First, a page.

Out-of-town superstores and the decline of local high street retailers are creating ‘food deserts’ around the UK, forcing up the price of groceries for low-income households and contributing to the rise of food banks, a new report has claimed.
Church Action Against Poverty and Oxfam UK say more than half a million people in the UK now rely on emergency food aid in the form of food banks or food parcels. Changes to the benefits system and delays in benefits payments were key factors behind growing food poverty in the UK, the charities said in their report, Walking the Bread Line, and they have called on the government to launch a parliamentary inquiry into the link between benefits changes and food poverty.
But they also highlighted the role of rising food and fuel prices, saying those on low incomes were subject to a “poverty premium” as a result of poor local amenities and services, which forced them to spend an extra £1,300 a year more on food and other goods and services, they claimed. They added: “the creation of large superstores and out-of-town shopping developments have driven local, independent retailers out of business and left the poorest people in ‘food deserts’ without access to affordable, healthy food.”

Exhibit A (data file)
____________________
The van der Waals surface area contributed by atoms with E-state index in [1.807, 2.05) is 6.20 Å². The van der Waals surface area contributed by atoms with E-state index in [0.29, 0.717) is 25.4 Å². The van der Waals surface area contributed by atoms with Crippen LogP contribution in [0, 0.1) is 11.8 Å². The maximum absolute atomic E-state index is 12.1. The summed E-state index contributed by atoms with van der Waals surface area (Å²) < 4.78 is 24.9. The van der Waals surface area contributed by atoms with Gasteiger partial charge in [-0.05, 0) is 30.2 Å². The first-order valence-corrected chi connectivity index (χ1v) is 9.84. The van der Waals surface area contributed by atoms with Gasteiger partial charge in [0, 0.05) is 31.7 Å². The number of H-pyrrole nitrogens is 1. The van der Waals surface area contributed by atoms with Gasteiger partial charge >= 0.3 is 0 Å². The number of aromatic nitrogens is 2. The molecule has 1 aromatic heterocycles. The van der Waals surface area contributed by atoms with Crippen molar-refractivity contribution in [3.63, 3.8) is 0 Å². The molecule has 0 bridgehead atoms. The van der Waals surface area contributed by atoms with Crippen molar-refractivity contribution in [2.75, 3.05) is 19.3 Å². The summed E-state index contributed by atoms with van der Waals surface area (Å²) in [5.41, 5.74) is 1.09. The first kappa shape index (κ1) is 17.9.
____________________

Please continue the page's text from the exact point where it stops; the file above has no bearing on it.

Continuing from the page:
Groceries were as much as 69% more expensive in poor parts of the country than in richer areas, the charities’ report said, adding people on low incomes were increasingly struggling to afford healthy food, and fruit and veg consumption among the poorest households was falling.
This was not through choice but because healthy, affordable options were difficult to come by, the charities said, adding poor households were therefore at greater risk from malnutrition and diet-related illnesses. “There is a myth that low-income families eat unhealthy foods through choice, and that given more information they would make better choices. In fact, evidence shows that people on low incomes are aware of the need to eat fresh produce and are keen to do so.”
Andrew Opie, director of food and sustainability at the British Retail Consortium, said retailers were well aware of the problems faced by lower-income households and were doing everything possible to keep food prices down. “That extends beyond price to dedicated promotions and recipe ideas to help all customers eat a healthy diet,” he said. “Where money is simply not available, retailers are working with charities across the UK to help them meet demand for food banks.”
Opie added retailers were increasingly investing in convenience stores rather than out-of-town stores, and availability of fresh, affordable produce in c-stores had greatly improved. “That will go some way towards addressing some of the issues raised in the report provided structural issues such as planning and delivery curfews do not hamper further development.”